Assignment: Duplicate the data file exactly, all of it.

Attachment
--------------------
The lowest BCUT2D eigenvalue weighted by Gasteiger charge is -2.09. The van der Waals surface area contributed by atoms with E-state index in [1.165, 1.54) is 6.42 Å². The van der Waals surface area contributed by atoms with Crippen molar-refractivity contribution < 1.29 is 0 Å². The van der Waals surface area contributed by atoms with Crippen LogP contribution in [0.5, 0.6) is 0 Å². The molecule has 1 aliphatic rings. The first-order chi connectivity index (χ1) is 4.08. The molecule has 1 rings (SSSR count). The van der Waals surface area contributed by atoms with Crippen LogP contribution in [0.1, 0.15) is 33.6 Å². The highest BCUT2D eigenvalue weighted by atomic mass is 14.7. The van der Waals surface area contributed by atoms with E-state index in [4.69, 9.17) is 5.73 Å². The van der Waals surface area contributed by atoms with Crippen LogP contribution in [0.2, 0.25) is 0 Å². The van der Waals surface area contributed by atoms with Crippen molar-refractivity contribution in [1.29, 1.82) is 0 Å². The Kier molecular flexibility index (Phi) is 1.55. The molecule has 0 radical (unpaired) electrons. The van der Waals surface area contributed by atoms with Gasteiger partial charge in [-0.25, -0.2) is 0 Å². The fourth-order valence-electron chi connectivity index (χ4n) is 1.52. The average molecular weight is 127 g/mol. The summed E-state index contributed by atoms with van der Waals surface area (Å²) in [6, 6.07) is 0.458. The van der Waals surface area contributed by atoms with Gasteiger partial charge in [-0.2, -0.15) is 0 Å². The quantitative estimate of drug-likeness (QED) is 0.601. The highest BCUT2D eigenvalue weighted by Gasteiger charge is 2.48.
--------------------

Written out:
The lowest BCUT2D eigenvalue weighted by Gasteiger charge is -2.09. The van der Waals surface area contributed by atoms with E-state index in [1.165, 1.54) is 6.42 Å². The van der Waals surface area contributed by atoms with Crippen molar-refractivity contribution < 1.29 is 0 Å². The van der Waals surface area contributed by atoms with Crippen LogP contribution in [0.5, 0.6) is 0 Å². The molecule has 1 aliphatic rings. The first-order chi connectivity index (χ1) is 4.08. The molecule has 1 rings (SSSR count). The van der Waals surface area contributed by atoms with Crippen LogP contribution in [0.1, 0.15) is 33.6 Å². The highest BCUT2D eigenvalue weighted by atomic mass is 14.7. The van der Waals surface area contributed by atoms with E-state index in [4.69, 9.17) is 5.73 Å². The van der Waals surface area contributed by atoms with Crippen LogP contribution in [0.2, 0.25) is 0 Å². The van der Waals surface area contributed by atoms with Crippen molar-refractivity contribution in [1.29, 1.82) is 0 Å². The Kier molecular flexibility index (Phi) is 1.55. The molecule has 0 radical (unpaired) electrons. The van der Waals surface area contributed by atoms with Gasteiger partial charge in [-0.25, -0.2) is 0 Å². The fourth-order valence-electron chi connectivity index (χ4n) is 1.52. The average molecular weight is 127 g/mol. The summed E-state index contributed by atoms with van der Waals surface area (Å²) in [6, 6.07) is 0.458. The van der Waals surface area contributed by atoms with Gasteiger partial charge in [-0.2, -0.15) is 0 Å². The quantitative estimate of drug-likeness (QED) is 0.601. The highest BCUT2D eigenvalue weighted by Gasteiger charge is 2.48.